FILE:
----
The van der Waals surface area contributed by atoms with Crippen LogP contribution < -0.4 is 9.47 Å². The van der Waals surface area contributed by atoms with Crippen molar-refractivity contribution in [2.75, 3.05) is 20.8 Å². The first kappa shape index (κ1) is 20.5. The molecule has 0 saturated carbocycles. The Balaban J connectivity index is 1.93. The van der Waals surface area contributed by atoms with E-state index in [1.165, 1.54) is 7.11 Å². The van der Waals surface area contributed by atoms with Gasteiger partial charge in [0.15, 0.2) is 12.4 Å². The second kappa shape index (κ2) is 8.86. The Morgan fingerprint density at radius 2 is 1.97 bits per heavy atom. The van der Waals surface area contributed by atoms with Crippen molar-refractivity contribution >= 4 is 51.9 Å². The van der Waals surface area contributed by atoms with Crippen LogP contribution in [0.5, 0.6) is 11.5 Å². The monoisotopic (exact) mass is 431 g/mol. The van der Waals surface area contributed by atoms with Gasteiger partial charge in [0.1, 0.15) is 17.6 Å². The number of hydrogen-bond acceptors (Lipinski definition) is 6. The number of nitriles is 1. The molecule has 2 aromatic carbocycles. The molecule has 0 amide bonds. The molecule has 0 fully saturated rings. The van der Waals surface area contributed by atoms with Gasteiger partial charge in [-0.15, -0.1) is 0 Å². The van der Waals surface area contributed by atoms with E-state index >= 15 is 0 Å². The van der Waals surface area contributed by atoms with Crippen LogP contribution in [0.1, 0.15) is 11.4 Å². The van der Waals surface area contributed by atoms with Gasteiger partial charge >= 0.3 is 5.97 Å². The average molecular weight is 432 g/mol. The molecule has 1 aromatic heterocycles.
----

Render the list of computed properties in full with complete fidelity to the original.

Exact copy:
The van der Waals surface area contributed by atoms with Crippen LogP contribution < -0.4 is 9.47 Å². The van der Waals surface area contributed by atoms with Crippen molar-refractivity contribution in [2.75, 3.05) is 20.8 Å². The first kappa shape index (κ1) is 20.5. The molecule has 0 saturated carbocycles. The Balaban J connectivity index is 1.93. The van der Waals surface area contributed by atoms with E-state index in [1.165, 1.54) is 7.11 Å². The van der Waals surface area contributed by atoms with Gasteiger partial charge in [0.15, 0.2) is 12.4 Å². The second kappa shape index (κ2) is 8.86. The Morgan fingerprint density at radius 2 is 1.97 bits per heavy atom. The van der Waals surface area contributed by atoms with Crippen molar-refractivity contribution >= 4 is 51.9 Å². The van der Waals surface area contributed by atoms with Crippen LogP contribution in [0.5, 0.6) is 11.5 Å². The monoisotopic (exact) mass is 431 g/mol. The van der Waals surface area contributed by atoms with Gasteiger partial charge in [0.1, 0.15) is 17.6 Å². The number of hydrogen-bond acceptors (Lipinski definition) is 6. The number of nitriles is 1. The molecule has 2 aromatic carbocycles. The molecule has 0 amide bonds. The molecule has 0 fully saturated rings. The van der Waals surface area contributed by atoms with Gasteiger partial charge in [-0.15, -0.1) is 0 Å². The van der Waals surface area contributed by atoms with E-state index >= 15 is 0 Å². The van der Waals surface area contributed by atoms with Crippen LogP contribution in [0.1, 0.15) is 11.4 Å². The van der Waals surface area contributed by atoms with Gasteiger partial charge >= 0.3 is 5.97 Å². The average molecular weight is 432 g/mol. The molecule has 1 aromatic heterocycles.